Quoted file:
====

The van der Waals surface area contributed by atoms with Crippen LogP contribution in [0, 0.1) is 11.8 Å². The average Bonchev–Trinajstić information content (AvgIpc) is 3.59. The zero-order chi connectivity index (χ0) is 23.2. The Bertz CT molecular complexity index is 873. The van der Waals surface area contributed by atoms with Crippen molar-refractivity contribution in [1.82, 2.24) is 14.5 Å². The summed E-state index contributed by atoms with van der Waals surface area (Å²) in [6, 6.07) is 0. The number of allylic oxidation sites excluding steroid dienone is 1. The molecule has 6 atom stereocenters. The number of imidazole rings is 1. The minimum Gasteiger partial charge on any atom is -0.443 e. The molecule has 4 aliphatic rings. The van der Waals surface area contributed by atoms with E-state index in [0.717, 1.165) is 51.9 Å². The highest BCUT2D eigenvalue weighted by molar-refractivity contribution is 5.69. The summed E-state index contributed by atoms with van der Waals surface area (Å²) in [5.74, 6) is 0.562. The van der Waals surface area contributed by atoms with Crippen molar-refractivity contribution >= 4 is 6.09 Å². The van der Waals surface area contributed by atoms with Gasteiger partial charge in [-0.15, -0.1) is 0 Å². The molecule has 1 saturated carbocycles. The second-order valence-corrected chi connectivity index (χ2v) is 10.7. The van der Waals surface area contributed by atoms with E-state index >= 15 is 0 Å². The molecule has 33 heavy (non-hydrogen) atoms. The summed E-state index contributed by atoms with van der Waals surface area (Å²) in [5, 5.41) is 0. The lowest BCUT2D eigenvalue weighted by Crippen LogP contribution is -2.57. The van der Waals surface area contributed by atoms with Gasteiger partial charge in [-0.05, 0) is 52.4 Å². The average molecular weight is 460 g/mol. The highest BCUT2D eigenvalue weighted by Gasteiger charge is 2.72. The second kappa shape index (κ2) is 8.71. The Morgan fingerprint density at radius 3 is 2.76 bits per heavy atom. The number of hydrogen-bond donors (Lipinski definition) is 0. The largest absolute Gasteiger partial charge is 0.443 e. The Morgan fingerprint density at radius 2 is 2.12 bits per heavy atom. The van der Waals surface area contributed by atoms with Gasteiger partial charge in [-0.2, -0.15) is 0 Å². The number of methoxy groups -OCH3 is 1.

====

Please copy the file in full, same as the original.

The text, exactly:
The van der Waals surface area contributed by atoms with Crippen LogP contribution in [0, 0.1) is 11.8 Å². The average Bonchev–Trinajstić information content (AvgIpc) is 3.59. The zero-order chi connectivity index (χ0) is 23.2. The Bertz CT molecular complexity index is 873. The van der Waals surface area contributed by atoms with Crippen molar-refractivity contribution in [1.82, 2.24) is 14.5 Å². The summed E-state index contributed by atoms with van der Waals surface area (Å²) in [6, 6.07) is 0. The number of allylic oxidation sites excluding steroid dienone is 1. The molecule has 6 atom stereocenters. The number of imidazole rings is 1. The minimum Gasteiger partial charge on any atom is -0.443 e. The molecule has 4 aliphatic rings. The van der Waals surface area contributed by atoms with E-state index in [0.717, 1.165) is 51.9 Å². The highest BCUT2D eigenvalue weighted by molar-refractivity contribution is 5.69. The summed E-state index contributed by atoms with van der Waals surface area (Å²) in [5.74, 6) is 0.562. The van der Waals surface area contributed by atoms with Crippen molar-refractivity contribution >= 4 is 6.09 Å². The van der Waals surface area contributed by atoms with Gasteiger partial charge in [-0.15, -0.1) is 0 Å². The molecule has 1 saturated carbocycles. The second-order valence-corrected chi connectivity index (χ2v) is 10.7. The van der Waals surface area contributed by atoms with E-state index >= 15 is 0 Å². The molecule has 33 heavy (non-hydrogen) atoms. The summed E-state index contributed by atoms with van der Waals surface area (Å²) in [5, 5.41) is 0. The lowest BCUT2D eigenvalue weighted by Crippen LogP contribution is -2.57. The van der Waals surface area contributed by atoms with Gasteiger partial charge in [-0.05, 0) is 52.4 Å². The average molecular weight is 460 g/mol. The highest BCUT2D eigenvalue weighted by Gasteiger charge is 2.72. The second kappa shape index (κ2) is 8.71. The Morgan fingerprint density at radius 3 is 2.76 bits per heavy atom. The number of hydrogen-bond donors (Lipinski definition) is 0. The largest absolute Gasteiger partial charge is 0.443 e. The Morgan fingerprint density at radius 2 is 2.12 bits per heavy atom. The van der Waals surface area contributed by atoms with Gasteiger partial charge in [-0.2, -0.15) is 0 Å². The number of methoxy groups -OCH3 is 1.